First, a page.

is there a way to let openHAB communicate with z-wave items
thru an IP-Z gateway like DELOCK 78007 or Planet HAC-1000 (or …) ?
(I read a couple of posts here… and, no, I dont want to install a RPI with USB-over-IP).
I have openHAB running dockerized on QNAP, the latter being sheltered in
the basement in a perfect Faraday case :-D.
Reason is I am using shellys mostly, but want to extend the network by
some Fibaro smoke and water detectors.
No, AFAIK the binding needs to access the controller locally and cannot address Z/IP gateways.
There’s nothing wrong with using a USB-over-IP approach, so why not.
Better even: move off the NAS and to a dedicated system to minimize dependencies as recommended in the docs. You wouldn’t have this problem if you had started with this recommendation.
You can use a vera edge or vera plus coupled with the MIOS binding. The vera will act as a standalone zwave controller and it communicates with OH via local tcpip.
Aside from the cost of the extra hardware, there are a couple of problems with this approach to be aware of:
The MIOS binding is great, but it’s an OH V1 binding. This means it will be phased out soon with the move to OH V3. You COULD stay on OH V2, but this may not be workable for you, depending on your situation.
The functionality of your zwave devices will be limited to what vera supports, so it’s a good idea to check compatibility before committing to this option.
Why not? I tried a lot of different options for USB-IP-Connectivity and the RPIs with ser2net are a pretty stable and cheap solution. Especially with the more recent versions of Z-Wave binding which supports a direct connection to virtual COM ports via RFC2217 protocol.
If you do not feel at ease with Linux based devices you can also use windows computers with Hub4COM software to do the same thing and connect to them.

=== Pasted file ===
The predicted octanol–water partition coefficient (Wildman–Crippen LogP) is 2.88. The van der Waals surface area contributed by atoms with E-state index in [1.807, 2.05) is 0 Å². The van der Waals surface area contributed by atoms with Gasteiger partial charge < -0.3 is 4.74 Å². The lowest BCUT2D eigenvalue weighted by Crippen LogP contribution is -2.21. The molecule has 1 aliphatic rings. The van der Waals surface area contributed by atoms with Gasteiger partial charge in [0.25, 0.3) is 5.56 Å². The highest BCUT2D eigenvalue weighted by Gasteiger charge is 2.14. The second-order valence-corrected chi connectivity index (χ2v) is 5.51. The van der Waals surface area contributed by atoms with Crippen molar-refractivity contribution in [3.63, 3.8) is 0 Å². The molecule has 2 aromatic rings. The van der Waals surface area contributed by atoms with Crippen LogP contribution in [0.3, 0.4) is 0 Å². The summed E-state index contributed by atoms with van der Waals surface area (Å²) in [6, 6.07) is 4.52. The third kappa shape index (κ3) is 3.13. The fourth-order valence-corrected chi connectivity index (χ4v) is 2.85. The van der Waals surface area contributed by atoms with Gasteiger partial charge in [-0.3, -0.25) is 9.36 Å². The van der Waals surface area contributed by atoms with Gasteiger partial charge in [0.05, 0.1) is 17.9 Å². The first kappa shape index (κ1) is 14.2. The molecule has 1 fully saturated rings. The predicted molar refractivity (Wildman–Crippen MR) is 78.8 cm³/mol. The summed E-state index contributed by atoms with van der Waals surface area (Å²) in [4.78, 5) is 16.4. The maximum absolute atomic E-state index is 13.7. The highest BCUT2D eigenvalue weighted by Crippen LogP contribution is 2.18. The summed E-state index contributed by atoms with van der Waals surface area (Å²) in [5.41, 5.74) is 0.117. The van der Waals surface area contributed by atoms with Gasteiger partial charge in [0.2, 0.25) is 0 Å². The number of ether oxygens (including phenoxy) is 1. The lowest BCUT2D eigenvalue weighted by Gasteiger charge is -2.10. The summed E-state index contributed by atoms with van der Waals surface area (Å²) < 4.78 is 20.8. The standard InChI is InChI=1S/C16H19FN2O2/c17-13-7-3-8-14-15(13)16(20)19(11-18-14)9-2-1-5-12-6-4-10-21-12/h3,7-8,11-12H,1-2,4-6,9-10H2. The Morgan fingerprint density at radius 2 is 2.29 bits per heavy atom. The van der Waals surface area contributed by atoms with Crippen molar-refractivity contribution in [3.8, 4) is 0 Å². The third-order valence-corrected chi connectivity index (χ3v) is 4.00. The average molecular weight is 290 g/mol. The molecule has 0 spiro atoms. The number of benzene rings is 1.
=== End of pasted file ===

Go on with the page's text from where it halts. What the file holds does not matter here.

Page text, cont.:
So your QNAP NAS can remain where it is and you use one of the devices with an USB stick.
Technically speaking your understanding is correct, but you’re IMHO wrong in stating that “we” need this. You’re actually the first to ask who is unwilling to use the available solution. Others just went down that route and are fine.
To answer your question, that’s why the functionality doesn’t exist.
We’ll happily take a PR for a new binding to accomplish that, though.
joah… that boils down to “We always did it this way … we never did it that way … what if everyone wants that?”
Replacing “we need” by “I want” doesn’t change the problem that this RPi-USB-solution in my eyes just is a work-around, unnecessarily wrapping low-level protocols in higher ones.
Fact is, these questions rise quite often here in the forum. The guys then accept the work-around, move to another protocol (zigbee e.a.) or to another software.
I think quite the opposite
Having a dedicated IP-to-something gateway/bridge (e.g. via REST for HUE) for each technology I’m trying to integrate feels as a work-around for not being able talking directly the protocol via dedicated binding.
The native integration in openHAB is usually better IMHO.
Personally, I tried to get rid of my zoo of bridges/gateways.
openHAB has bindings for all my technologies used here and is the gateway to them.
I have openHAB … being sheltered in
the basement in a perfect Faraday case :-D.
Yes. Same here.
All the other helping writers here already pointed out the common solutions. No need for me to re-iterate…
EDIT: I opted for the ser2net+socat approach too:
Just one final hint:
Think of a second or a third or a forth … technology you like to hook up in the future. Would’nt it be good to have a single gateway supporting all of them instead of having a growing zoo of bridges behind the curtain?
That’s how I did it currently with Zigbee, ZWave, RFXCom and Bluetooth/BlueGiga. I like it…
The problem with QNAP is that either you find a USB3 stick or probably a USB2 one will not work. In my case (OH 2.5.10 running in QNAP) I’ve decided to buy a RPi4B (2G RAM is enough) to run OpenWRT, MQTT broker, and other bridges if necessary (zigbee and/or zwave).
OpenWRT (and suitable switches/AP’s) allowed me to implement vlans to isolate IoT (and other critical) devices, which is a major plus, and the Pi4B has plenty of capacity to run OpenWRT and various bridges / brokers at the same time.
The problem with QNAP in the first place is that it is not dedicated to openHAB as recommended. Reduce software complexity and eliminate interdependencies for sake of a stable home automation experience.